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‘It’s my voice’ Mothers’ views on the usefulness of singing to support early communication Alison Street: EECERA, August 2007.

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Presentation on theme: "‘It’s my voice’ Mothers’ views on the usefulness of singing to support early communication Alison Street: EECERA, August 2007."— Presentation transcript:

1 ‘It’s my voice’ Mothers’ views on the usefulness of singing to support early communication Alison Street: EECERA, August 2007

2 Music in PEEP Songs and rhymes provide: Opportunities for play with voice, sound and gesture; Recognition of reciprocal expressiveness; Interaction in groups and 1 to 1; Modelling of repertoire and singing.

3 The Research Questions How and why do mothers sing to babies? How does singing influence engagement? How do mother’s attitudes to singing impact on their perception of their role?

4 Literature 1: Singing Documented contours of infant-directed speech; Fernald: 1989, Papousek: 1996 Acoustic studies in laboratory settings of sung-through songs to infants. Trehub et al: 1997

5 Literature 2: Communicating Communication as a continuous process where adult and baby develop understanding through co-regulation; Fogel: 1993 Communicative musicality; Trevarthen: 2000 Music is helpfully flexible and ambiguous. Cross: 2005

6 Two studies Study 1: Questionnaire – 104 mothers in well baby clinics: Results: all said that they sing to their babies; to soothe or make them laugh. Study 2: Observation Study using video recording and recall

7 Study 2: Method 16 mothers recruited in family centres and health clinics; Babies 4-11 months old; Recorded in home or family room; Mothers asked to talk, sing and play for 3 minutes; Video playback with recorded commentary.

8 Singing Types Rhythmically repeated word, ‘Boo’ Sung speech Sound sequence Wordless tune Chant and Song

9 Levels of engagement Scale A = Ambiguity B = Bilateral/conflictual C = Consensual (most reciprocal) (based on systemic view of family therapy: Fivaz- Depeursinge, (1991) Family Process, 30: )

10 Analysis Time sampling: 30 second intervals to make broad sweep across data to provide profiles of individual pairs Event sampling: reliability check Micro-analysis of I dyad: Clare and daughter Britney (37 weeks) detailed description during 225 seconds

11 Observer’s interpretations Most reciprocal engagement (C) occurred during sustained singing or measured voice play. Voice play acts as a bridge between engagement levels – imitating, varying and extending.

12 Analysis of commentaries: emerging themes singing process - ways of relating - beliefs about role Sources Self concept About singing types Themes in order of occurrence Rocognition of engagement Baby’s responses Mother’s intentions Mother’s awareness of supportive role in development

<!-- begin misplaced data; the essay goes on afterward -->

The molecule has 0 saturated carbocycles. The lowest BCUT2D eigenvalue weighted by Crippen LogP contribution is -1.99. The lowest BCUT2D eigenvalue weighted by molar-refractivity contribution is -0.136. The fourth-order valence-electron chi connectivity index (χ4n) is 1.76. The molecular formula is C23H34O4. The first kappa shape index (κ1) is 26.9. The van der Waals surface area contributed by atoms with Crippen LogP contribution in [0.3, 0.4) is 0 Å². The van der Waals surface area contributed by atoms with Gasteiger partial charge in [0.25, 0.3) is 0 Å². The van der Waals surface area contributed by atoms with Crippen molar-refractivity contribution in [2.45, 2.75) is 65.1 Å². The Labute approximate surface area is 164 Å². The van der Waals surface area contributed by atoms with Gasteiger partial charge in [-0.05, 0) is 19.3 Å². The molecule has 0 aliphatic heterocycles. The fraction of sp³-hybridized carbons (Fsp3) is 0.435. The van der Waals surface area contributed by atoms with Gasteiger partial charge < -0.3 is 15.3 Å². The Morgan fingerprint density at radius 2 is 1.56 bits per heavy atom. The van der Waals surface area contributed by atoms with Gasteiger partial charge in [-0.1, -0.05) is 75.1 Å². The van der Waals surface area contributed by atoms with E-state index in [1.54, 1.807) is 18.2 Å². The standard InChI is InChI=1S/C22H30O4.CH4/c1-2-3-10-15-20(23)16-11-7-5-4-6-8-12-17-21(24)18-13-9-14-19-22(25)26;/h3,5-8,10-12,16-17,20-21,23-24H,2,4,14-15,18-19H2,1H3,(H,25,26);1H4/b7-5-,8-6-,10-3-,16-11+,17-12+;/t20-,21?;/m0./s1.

13 Mothers’ interpretations How? ‘singing is about exaggerating’ ‘being the movement’ ‘silly expressions with your eyes and mouth wide /absolute rubbish’ (for) ‘catching his attention - I hold the first note’ What? TV adverts, musical toys, football songs, other relations, friends

14 ‘I think it calms me down as well actually. If he’s crying and I’m getting agitated it’s, well, he’s getting agitated. It probably works for both of us because I feel as if I’m doing something that … that he finds soothing…And if he responds of course, it’s really rewarding. And also it’s nice that it doesn’t matter that I can’t sing. That’s not the issue, the issue is that it’s my voice and ______that’s nice that, that’s …and that’s why I would never normally sing in any other environment because I know I can’t sing, like - a lot of people can’t, but of course that doesn’t matter to A, that’s not what he’s interested in’.(Lydia)

15 Conclusions Singing types emerge within interaction where timing and quality is contingent on the baby’s and the mother’s responses. Mothers prefer privacy. Mothers sing to communicate emotions and to regulate their own feelings. Singing provides voice play.

16 Implications for practice with parents To value and build on dialogue between parent and practitioner, that recognises: vocal expressions and singing practices at home; the meanings parents give to their infants’ responses; parents’ interpretations as opportunities for discussion about interacting, about being a model, and about rationale.

17 References Cross, I. (2005) Music and meaning, ambiguity and evolution. In D. Miell, R. MacDonald & D. J. Hargreaves (eds) Musical Communication, Oxford: Oxford University Press. Fernald, A. (1989) Intonation and communicative intent in mothers’ speech to infants: Is the melody the message? Child Development, Vol. 60, pp Fogel, A. (1993) Developing through relationships. Origins of communication, self and culture. Hertfordshire, UK. Harvester Wheatsheaf.

18 References cont’d Papoušek, M. Intuitive parenting: a hidden source of musical stimulation in infancy. In I. Deliège and J. Sloboda (eds.) (1996) Musical Beginnings. Oxford, UK.: Oxford University Press. Trehub, S. E., Unyk, A. M., Kamenetsky, S. B., Hill, D. S., Trainor, L. J., Henderson, J. L. & Saraza, M. (1997). Mothers’ and fathers’ singing to infants. Developmental Psychology, Vol. 33, pp Trevarthen, C. (2000) Musicality and the intrinsic motive pulse: evidence from human psychobiology and infant communication. Musicae Scientificae, Special Issue, pp


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